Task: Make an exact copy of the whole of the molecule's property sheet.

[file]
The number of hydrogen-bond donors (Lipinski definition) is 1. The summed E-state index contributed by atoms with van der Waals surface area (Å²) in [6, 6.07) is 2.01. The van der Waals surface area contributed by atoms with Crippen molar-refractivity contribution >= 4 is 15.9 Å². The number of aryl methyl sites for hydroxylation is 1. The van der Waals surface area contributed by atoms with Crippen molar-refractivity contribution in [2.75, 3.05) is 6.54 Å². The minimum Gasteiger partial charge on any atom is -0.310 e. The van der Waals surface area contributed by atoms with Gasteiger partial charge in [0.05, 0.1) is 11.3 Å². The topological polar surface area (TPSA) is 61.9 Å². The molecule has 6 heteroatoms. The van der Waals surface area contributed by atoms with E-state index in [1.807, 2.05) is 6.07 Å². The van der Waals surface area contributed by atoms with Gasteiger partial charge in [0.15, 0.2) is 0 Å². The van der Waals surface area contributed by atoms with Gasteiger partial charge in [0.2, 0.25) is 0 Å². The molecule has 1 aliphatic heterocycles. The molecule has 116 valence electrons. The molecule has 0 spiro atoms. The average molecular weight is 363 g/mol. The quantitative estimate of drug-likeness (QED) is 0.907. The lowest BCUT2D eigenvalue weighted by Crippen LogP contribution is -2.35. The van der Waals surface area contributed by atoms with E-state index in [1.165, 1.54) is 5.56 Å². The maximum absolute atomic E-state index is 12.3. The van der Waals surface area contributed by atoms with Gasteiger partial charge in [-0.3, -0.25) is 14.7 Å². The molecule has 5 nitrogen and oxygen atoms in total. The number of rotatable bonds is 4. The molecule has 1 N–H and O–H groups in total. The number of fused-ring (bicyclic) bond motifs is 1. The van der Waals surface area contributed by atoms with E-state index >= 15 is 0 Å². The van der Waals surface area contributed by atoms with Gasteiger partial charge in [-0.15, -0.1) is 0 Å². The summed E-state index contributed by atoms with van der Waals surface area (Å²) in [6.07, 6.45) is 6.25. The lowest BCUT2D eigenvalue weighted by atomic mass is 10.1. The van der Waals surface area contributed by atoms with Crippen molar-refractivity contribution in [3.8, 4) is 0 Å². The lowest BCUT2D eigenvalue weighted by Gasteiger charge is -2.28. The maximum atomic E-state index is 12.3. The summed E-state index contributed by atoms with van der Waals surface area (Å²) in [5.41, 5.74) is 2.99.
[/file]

The number of hydrogen-bond donors (Lipinski definition) is 1. The summed E-state index contributed by atoms with van der Waals surface area (Å²) in [6, 6.07) is 2.01. The van der Waals surface area contributed by atoms with Crippen molar-refractivity contribution >= 4 is 15.9 Å². The number of aryl methyl sites for hydroxylation is 1. The van der Waals surface area contributed by atoms with Crippen molar-refractivity contribution in [2.75, 3.05) is 6.54 Å². The minimum Gasteiger partial charge on any atom is -0.310 e. The van der Waals surface area contributed by atoms with Gasteiger partial charge in [0.05, 0.1) is 11.3 Å². The topological polar surface area (TPSA) is 61.9 Å². The molecule has 6 heteroatoms. The van der Waals surface area contributed by atoms with E-state index in [1.807, 2.05) is 6.07 Å². The van der Waals surface area contributed by atoms with Gasteiger partial charge in [0.15, 0.2) is 0 Å². The van der Waals surface area contributed by atoms with Gasteiger partial charge in [0.2, 0.25) is 0 Å². The molecule has 1 aliphatic heterocycles. The molecule has 116 valence electrons. The molecule has 0 spiro atoms. The average molecular weight is 363 g/mol. The quantitative estimate of drug-likeness (QED) is 0.907. The lowest BCUT2D eigenvalue weighted by Crippen LogP contribution is -2.35. The van der Waals surface area contributed by atoms with E-state index in [1.165, 1.54) is 5.56 Å². The maximum absolute atomic E-state index is 12.3. The van der Waals surface area contributed by atoms with Gasteiger partial charge in [-0.3, -0.25) is 14.7 Å². The molecule has 5 nitrogen and oxygen atoms in total. The number of rotatable bonds is 4. The molecule has 1 N–H and O–H groups in total. The number of fused-ring (bicyclic) bond motifs is 1. The van der Waals surface area contributed by atoms with E-state index >= 15 is 0 Å². The van der Waals surface area contributed by atoms with Gasteiger partial charge in [-0.15, -0.1) is 0 Å². The summed E-state index contributed by atoms with van der Waals surface area (Å²) in [6.07, 6.45) is 6.25. The lowest BCUT2D eigenvalue weighted by atomic mass is 10.1. The van der Waals surface area contributed by atoms with Crippen molar-refractivity contribution in [3.8, 4) is 0 Å². The lowest BCUT2D eigenvalue weighted by Gasteiger charge is -2.28. The maximum atomic E-state index is 12.3. The summed E-state index contributed by atoms with van der Waals surface area (Å²) in [5.41, 5.74) is 2.99.